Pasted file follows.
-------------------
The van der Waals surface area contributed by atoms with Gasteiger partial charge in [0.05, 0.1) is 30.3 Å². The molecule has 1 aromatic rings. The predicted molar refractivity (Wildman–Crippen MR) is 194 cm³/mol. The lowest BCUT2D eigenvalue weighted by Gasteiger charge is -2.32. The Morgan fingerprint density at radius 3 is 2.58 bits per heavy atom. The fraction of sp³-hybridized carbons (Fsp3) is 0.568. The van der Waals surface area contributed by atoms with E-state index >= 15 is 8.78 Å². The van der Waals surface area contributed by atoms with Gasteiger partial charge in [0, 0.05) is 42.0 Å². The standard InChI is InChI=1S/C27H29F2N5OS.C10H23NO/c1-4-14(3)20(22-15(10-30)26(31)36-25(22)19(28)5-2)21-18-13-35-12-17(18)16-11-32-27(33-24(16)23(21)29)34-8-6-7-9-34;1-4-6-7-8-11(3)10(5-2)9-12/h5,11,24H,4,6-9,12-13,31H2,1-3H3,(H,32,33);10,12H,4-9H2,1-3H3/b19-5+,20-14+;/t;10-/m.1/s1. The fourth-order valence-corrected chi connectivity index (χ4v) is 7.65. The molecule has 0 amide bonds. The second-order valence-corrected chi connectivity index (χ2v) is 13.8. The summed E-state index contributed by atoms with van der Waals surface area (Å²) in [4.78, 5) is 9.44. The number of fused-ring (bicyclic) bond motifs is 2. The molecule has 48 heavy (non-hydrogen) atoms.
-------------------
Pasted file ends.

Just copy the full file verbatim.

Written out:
The van der Waals surface area contributed by atoms with Gasteiger partial charge in [0.05, 0.1) is 30.3 Å². The molecule has 1 aromatic rings. The predicted molar refractivity (Wildman–Crippen MR) is 194 cm³/mol. The lowest BCUT2D eigenvalue weighted by Gasteiger charge is -2.32. The Morgan fingerprint density at radius 3 is 2.58 bits per heavy atom. The fraction of sp³-hybridized carbons (Fsp3) is 0.568. The van der Waals surface area contributed by atoms with E-state index >= 15 is 8.78 Å². The van der Waals surface area contributed by atoms with Gasteiger partial charge in [0, 0.05) is 42.0 Å². The standard InChI is InChI=1S/C27H29F2N5OS.C10H23NO/c1-4-14(3)20(22-15(10-30)26(31)36-25(22)19(28)5-2)21-18-13-35-12-17(18)16-11-32-27(33-24(16)23(21)29)34-8-6-7-9-34;1-4-6-7-8-11(3)10(5-2)9-12/h5,11,24H,4,6-9,12-13,31H2,1-3H3,(H,32,33);10,12H,4-9H2,1-3H3/b19-5+,20-14+;/t;10-/m.1/s1. The fourth-order valence-corrected chi connectivity index (χ4v) is 7.65. The molecule has 0 amide bonds. The second-order valence-corrected chi connectivity index (χ2v) is 13.8. The summed E-state index contributed by atoms with van der Waals surface area (Å²) in [4.78, 5) is 9.44. The number of fused-ring (bicyclic) bond motifs is 2. The molecule has 48 heavy (non-hydrogen) atoms.